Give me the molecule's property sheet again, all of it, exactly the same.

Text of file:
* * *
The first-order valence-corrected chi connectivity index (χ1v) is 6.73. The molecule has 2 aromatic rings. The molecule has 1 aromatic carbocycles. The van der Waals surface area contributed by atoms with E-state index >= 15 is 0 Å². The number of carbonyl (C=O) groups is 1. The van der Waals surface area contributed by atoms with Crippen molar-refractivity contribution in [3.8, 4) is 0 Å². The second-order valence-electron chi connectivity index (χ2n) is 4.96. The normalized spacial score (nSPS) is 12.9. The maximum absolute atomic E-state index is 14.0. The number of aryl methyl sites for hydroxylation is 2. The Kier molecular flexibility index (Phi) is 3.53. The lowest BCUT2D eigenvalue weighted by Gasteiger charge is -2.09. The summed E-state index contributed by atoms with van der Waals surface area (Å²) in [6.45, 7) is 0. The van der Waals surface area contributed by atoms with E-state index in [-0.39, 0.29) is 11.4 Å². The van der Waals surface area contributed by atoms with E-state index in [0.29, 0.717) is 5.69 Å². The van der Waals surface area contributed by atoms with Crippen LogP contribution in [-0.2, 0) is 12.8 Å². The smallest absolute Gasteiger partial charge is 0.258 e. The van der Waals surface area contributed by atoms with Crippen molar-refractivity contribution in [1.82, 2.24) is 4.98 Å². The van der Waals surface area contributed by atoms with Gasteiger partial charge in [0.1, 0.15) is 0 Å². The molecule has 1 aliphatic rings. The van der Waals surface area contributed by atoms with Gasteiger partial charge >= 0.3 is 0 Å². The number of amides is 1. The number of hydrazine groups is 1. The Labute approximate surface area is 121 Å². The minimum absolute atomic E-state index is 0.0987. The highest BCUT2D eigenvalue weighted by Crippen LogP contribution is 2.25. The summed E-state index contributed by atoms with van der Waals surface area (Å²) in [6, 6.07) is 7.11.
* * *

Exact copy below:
The first-order valence-corrected chi connectivity index (χ1v) is 6.73. The molecule has 2 aromatic rings. The molecule has 1 aromatic carbocycles. The van der Waals surface area contributed by atoms with E-state index >= 15 is 0 Å². The number of carbonyl (C=O) groups is 1. The van der Waals surface area contributed by atoms with Crippen molar-refractivity contribution in [3.8, 4) is 0 Å². The second-order valence-electron chi connectivity index (χ2n) is 4.96. The normalized spacial score (nSPS) is 12.9. The maximum absolute atomic E-state index is 14.0. The number of aryl methyl sites for hydroxylation is 2. The Kier molecular flexibility index (Phi) is 3.53. The lowest BCUT2D eigenvalue weighted by Gasteiger charge is -2.09. The summed E-state index contributed by atoms with van der Waals surface area (Å²) in [6.45, 7) is 0. The van der Waals surface area contributed by atoms with E-state index in [-0.39, 0.29) is 11.4 Å². The van der Waals surface area contributed by atoms with E-state index in [0.29, 0.717) is 5.69 Å². The van der Waals surface area contributed by atoms with Crippen LogP contribution in [-0.2, 0) is 12.8 Å². The smallest absolute Gasteiger partial charge is 0.258 e. The van der Waals surface area contributed by atoms with Crippen molar-refractivity contribution in [1.82, 2.24) is 4.98 Å². The van der Waals surface area contributed by atoms with Gasteiger partial charge in [0.1, 0.15) is 0 Å². The molecule has 1 aliphatic rings. The van der Waals surface area contributed by atoms with Gasteiger partial charge >= 0.3 is 0 Å². The number of amides is 1. The number of hydrazine groups is 1. The Labute approximate surface area is 121 Å². The minimum absolute atomic E-state index is 0.0987. The highest BCUT2D eigenvalue weighted by Crippen LogP contribution is 2.25. The summed E-state index contributed by atoms with van der Waals surface area (Å²) in [6, 6.07) is 7.11.